Managing a Facebook Group

Managing a Facebook Group

When it comes to having a presence on Facebook, individuals have personal Profiles or Timelines, companies and brands can set up Pages, and anyone with a Facebook account can start a Facebook Group. A Group on Facebook looks similar to Pages and Profiles with a few key differences.

The assumption of a Group is that people are joining for conversation. Some conversations do happen on Pages, however, if you are looking for a forum to host more in-depth discussions based around common topics, Groups may be a good choice.

Groups, like any online community, require much more attention and management than Pages in order to keep the conversations going. Pages should be monitored and the community cultivated there, but the expectation of engagement is less for a Page than for a Group.

If you are the admin of a Facebook Page, your identity can be “hidden” from public view. If you are the organizer of a Group, your identity is visible within the Group. You can assign officers of the Group and their names will be visible as well.

While a Facebook Page is meant to be public-facing, a Group can be private or Closed but also can be Secret meaning that it won’t even show up in a keyword search. Many existing offline groups and organizations set up Facebook Groups to conduct business and discussions online and not all are open to the public. You have controls over who can join and who can post to your Group.

Facebook Groups consist of a “wall” or “Timeline” like personal accounts and Pages. They also offer a Members section, Events listings, the ability to upload Photos and also Files. Files are a feature exclusive to Groups.

Before you even start your Facebook Group, ask yourself the following:

What are you hoping to achieve with an online community? Some appropriate ways to leverage an online community are to get informal feedback or as an online focus group. Online communities can be useful for brainstorming new ideas or for organizing for a shared activity or event.

How much time do you have to devote to your community? Online communities take time to start, cultivate, grow and leverage. On the time-commitment scale, online community building is on the longer side of time requirements. A good online community manager spends at least a few hours throughout their day checking in on the community. More time is needed when actually making the community “work” for you.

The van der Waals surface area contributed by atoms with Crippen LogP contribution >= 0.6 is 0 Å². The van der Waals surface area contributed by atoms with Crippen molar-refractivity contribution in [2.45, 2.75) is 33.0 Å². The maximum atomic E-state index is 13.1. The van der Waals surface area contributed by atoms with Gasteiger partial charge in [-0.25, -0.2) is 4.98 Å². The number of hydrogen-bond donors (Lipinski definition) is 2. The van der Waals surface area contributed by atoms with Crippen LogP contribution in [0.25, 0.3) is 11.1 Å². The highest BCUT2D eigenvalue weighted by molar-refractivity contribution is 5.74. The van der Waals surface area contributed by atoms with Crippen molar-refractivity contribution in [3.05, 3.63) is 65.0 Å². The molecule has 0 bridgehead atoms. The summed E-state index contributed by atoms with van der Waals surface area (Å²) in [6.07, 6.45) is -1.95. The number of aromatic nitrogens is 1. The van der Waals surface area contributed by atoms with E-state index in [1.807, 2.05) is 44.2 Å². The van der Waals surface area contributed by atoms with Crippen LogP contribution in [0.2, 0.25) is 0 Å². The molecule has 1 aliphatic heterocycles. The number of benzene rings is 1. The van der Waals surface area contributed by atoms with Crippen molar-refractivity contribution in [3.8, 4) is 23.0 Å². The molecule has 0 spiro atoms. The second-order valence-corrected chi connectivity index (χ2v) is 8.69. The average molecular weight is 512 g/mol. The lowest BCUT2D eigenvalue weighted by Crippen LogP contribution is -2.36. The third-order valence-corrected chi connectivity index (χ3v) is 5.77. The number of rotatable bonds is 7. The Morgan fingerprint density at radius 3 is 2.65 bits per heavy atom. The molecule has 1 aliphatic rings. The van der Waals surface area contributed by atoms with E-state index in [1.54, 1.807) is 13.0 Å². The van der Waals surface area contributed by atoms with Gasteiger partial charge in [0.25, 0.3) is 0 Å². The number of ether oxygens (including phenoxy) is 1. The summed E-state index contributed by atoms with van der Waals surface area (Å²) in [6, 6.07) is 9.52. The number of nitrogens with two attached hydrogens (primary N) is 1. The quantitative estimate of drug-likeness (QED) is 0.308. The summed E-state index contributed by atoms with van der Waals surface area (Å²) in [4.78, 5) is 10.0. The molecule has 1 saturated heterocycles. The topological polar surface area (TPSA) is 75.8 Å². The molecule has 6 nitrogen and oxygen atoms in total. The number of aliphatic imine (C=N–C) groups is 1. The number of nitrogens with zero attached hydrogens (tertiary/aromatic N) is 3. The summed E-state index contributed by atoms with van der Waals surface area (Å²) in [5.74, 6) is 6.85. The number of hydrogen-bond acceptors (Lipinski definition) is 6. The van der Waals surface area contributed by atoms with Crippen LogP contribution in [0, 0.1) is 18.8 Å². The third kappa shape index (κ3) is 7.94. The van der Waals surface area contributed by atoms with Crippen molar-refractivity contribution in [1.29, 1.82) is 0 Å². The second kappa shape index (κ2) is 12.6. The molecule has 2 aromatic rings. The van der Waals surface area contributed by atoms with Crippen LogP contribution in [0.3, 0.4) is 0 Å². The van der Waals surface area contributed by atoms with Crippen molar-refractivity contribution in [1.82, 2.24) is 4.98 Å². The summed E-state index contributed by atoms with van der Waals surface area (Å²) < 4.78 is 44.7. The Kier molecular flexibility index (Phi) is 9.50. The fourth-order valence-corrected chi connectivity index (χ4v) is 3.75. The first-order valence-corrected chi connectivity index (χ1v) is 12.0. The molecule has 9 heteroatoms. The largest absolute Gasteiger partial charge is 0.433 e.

Who on your team has online community building skills? You may be a strong communicator, you may write a mean press release, and may even have your own personal Facebook profile and feel comfortable posting status updates. However, none of these skills automatically translate into being a good online community builder. A good community builder has more than great communications skills but they also have the personality to bring people together under a shared message or mission and encourage meaningful dialogue.

What are the rules of your community? Like any online forum, you should have some ground rules for appropriate behavior and for the consequences of inappropriate behavior. Put these rules in writing and make sure community members can access them from a prominent link on your Facebook Group.

Some commonly used concepts of online community building include:

Seeding or posting conversation starters that are compelling and inviting to others to chime in.

Weeding may be required to keep conversations on track or to weed out negative behavior that might create a hostile environment and kill the community.

Cultivating conversations so they blossom is needed on a continuous basis because a lull in conversation can kill momentum. Plus, cultivating an online community into a fruitful marketing mechanism takes finesse and a fundamental respect of community dynamics and of community members themselves.

There is no single right way or wrong way to manage an online community because it depends on the Group’s purpose and the interest of its members. Be clear from the start as to the purpose of your Facebook Group and your expectations of your community members to avoid conflicts in the long run.